In forty or so years since the last of the [original] musclecars rolled off of the assembly-line, there have been a magnitude of changes throughout the automotive industry. Electronic fuel injection has replaced carburetors, ECUs have taken the guesswork out of diagnosing an ill-running engine and coil packs now sit in place of distributors.
Of course, there have been huge improvements in braking and steering systems, suspension technology and overall performance. Production engines now produce levels of horsepower that could have never been imagined in the ’60 or ’70s. Your typical, run of the mill family sedan now packs an easy 300-plus horsepower – from a naturally-aspirated V6. While a HEMI Challenger could be had with as much as 707 hp, from the dealership.
But let’s go back to an era where things seemed simpler, and American cars still relied on a 4-bbl Holley, high-compression and Sunoco 260 gasoline to motor down the highways and byways of America. Let’s rewind the clocks back to 1971, where a particular Oldsmobile 442 W-30 convertible 4-speed was being rung out on the Car and Track test track.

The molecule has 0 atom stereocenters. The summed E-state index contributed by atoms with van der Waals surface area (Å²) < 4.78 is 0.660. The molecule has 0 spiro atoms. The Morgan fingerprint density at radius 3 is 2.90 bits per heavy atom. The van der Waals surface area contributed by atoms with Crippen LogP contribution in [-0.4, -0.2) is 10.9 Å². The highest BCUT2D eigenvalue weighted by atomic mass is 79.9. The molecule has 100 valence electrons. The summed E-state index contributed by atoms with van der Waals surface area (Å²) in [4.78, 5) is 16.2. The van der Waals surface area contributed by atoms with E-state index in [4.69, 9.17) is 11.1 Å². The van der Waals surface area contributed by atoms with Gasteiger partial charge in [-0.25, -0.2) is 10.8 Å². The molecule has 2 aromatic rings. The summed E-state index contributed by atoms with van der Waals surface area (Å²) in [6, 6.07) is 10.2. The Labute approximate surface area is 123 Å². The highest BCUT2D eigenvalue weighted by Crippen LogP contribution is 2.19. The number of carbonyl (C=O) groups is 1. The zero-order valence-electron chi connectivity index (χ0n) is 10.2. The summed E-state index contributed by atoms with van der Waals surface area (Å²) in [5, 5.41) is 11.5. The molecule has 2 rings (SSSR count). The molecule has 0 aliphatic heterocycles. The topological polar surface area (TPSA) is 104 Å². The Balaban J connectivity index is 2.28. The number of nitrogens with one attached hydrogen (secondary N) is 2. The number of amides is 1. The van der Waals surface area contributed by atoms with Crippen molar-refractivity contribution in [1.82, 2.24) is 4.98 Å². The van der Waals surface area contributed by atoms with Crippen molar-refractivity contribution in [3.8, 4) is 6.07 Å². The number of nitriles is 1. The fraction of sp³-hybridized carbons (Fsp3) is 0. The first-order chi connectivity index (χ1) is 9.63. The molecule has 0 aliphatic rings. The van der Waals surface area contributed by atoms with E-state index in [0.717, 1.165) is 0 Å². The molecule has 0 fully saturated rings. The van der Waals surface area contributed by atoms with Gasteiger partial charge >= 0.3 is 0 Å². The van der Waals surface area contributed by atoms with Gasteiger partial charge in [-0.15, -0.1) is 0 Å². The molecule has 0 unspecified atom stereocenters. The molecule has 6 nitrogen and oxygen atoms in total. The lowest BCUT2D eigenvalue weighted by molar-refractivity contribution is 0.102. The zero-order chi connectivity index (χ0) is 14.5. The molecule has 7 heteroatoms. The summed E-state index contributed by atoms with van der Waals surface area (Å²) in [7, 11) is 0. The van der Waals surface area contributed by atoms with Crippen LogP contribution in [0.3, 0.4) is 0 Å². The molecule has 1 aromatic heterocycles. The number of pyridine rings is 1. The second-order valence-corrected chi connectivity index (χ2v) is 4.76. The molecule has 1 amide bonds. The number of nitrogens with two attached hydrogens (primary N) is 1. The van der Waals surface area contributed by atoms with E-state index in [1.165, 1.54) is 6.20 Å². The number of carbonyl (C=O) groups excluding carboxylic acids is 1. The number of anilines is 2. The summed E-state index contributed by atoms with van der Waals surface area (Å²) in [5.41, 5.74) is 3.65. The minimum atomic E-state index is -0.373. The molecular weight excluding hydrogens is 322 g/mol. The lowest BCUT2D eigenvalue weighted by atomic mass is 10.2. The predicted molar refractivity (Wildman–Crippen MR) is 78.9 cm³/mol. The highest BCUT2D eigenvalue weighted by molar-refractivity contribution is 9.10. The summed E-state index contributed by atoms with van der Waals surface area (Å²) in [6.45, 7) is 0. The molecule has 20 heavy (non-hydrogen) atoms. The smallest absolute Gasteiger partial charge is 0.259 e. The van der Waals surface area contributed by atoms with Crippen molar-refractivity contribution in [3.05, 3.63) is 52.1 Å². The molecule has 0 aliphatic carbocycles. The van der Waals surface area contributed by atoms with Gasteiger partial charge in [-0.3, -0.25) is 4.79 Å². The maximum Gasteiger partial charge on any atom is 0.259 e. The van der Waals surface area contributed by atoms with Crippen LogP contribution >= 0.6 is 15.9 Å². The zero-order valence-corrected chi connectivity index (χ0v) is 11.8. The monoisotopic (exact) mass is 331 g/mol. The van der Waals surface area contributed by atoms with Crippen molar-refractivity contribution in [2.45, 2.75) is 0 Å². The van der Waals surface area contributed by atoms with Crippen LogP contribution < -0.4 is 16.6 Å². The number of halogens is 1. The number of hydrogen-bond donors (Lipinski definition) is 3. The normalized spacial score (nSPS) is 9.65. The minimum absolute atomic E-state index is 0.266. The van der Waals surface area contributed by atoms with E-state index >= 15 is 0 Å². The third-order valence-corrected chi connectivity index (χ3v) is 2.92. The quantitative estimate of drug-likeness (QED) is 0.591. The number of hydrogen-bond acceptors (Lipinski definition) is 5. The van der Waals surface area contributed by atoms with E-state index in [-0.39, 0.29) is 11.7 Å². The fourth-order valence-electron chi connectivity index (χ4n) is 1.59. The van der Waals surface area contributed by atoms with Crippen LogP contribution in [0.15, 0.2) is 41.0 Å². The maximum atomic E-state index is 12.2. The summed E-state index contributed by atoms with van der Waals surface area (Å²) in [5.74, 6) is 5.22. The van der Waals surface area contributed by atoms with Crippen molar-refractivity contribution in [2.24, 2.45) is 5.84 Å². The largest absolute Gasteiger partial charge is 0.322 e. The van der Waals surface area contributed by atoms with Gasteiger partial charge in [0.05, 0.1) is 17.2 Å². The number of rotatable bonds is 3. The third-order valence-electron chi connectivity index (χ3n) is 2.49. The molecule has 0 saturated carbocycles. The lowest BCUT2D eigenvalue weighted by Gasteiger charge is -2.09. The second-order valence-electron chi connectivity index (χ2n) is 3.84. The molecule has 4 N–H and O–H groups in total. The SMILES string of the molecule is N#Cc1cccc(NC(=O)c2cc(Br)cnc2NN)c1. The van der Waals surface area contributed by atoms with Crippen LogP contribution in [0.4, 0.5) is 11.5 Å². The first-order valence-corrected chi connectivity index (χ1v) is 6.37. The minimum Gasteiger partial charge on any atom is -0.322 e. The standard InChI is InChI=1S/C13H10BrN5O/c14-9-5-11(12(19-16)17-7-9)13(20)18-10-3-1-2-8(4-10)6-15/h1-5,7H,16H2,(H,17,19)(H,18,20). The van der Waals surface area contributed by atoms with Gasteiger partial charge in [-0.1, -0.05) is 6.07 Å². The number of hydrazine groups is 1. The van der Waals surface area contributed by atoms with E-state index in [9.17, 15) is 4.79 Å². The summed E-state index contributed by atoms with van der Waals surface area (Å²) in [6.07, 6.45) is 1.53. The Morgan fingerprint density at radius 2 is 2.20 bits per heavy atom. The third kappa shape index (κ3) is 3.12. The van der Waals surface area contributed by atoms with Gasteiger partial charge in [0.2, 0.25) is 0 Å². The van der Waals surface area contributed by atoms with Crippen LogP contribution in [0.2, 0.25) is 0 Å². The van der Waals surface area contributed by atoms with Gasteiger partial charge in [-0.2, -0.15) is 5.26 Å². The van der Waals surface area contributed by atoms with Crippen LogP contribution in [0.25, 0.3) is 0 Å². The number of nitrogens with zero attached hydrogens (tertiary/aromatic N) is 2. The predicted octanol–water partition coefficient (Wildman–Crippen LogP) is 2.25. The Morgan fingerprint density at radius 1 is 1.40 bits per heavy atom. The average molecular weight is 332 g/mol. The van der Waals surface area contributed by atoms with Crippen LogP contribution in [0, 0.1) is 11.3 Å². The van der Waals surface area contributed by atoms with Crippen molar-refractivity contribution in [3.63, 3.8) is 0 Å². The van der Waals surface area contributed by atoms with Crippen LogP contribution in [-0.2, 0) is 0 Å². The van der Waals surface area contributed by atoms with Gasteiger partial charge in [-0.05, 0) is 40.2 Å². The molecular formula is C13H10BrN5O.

Hosted by Bud Lindemann, Car and Track reviewed some of the hottest muscle machines, as well as perfectly pedestrian vehicles during their tenure on television. Although they often sought praise in whatever vehicle they were testing for that particular feature, they always slapped you with the hard truth about the car; how it rode, drove, handled, the standard features/placement and so on. If there was anything that they didn’t like, they’d be happy to tell you.
However, the ’71 Olds 442 W-30 received high praise throughout its review, especially from the handling/steering department. Power and performance from it 455ci Olds powerplant was on point too, delivering performance on par, or better, than its contemporaries of the era. They’re pretty rare, too, as only a total of 920 442 W-30s were built for ’71.
To make all of this even more interesting, of that number, only 32 4-speed 442 W-30 convertibles built for 1971, so it’s pretty cool seeing one being put through the ringer – and even drifted – around the corners of a test track when it was brand new. If you have a few minutes, take a journey back through time and watch the video as Bud gives us the skinny on one of the rarest cars ever made.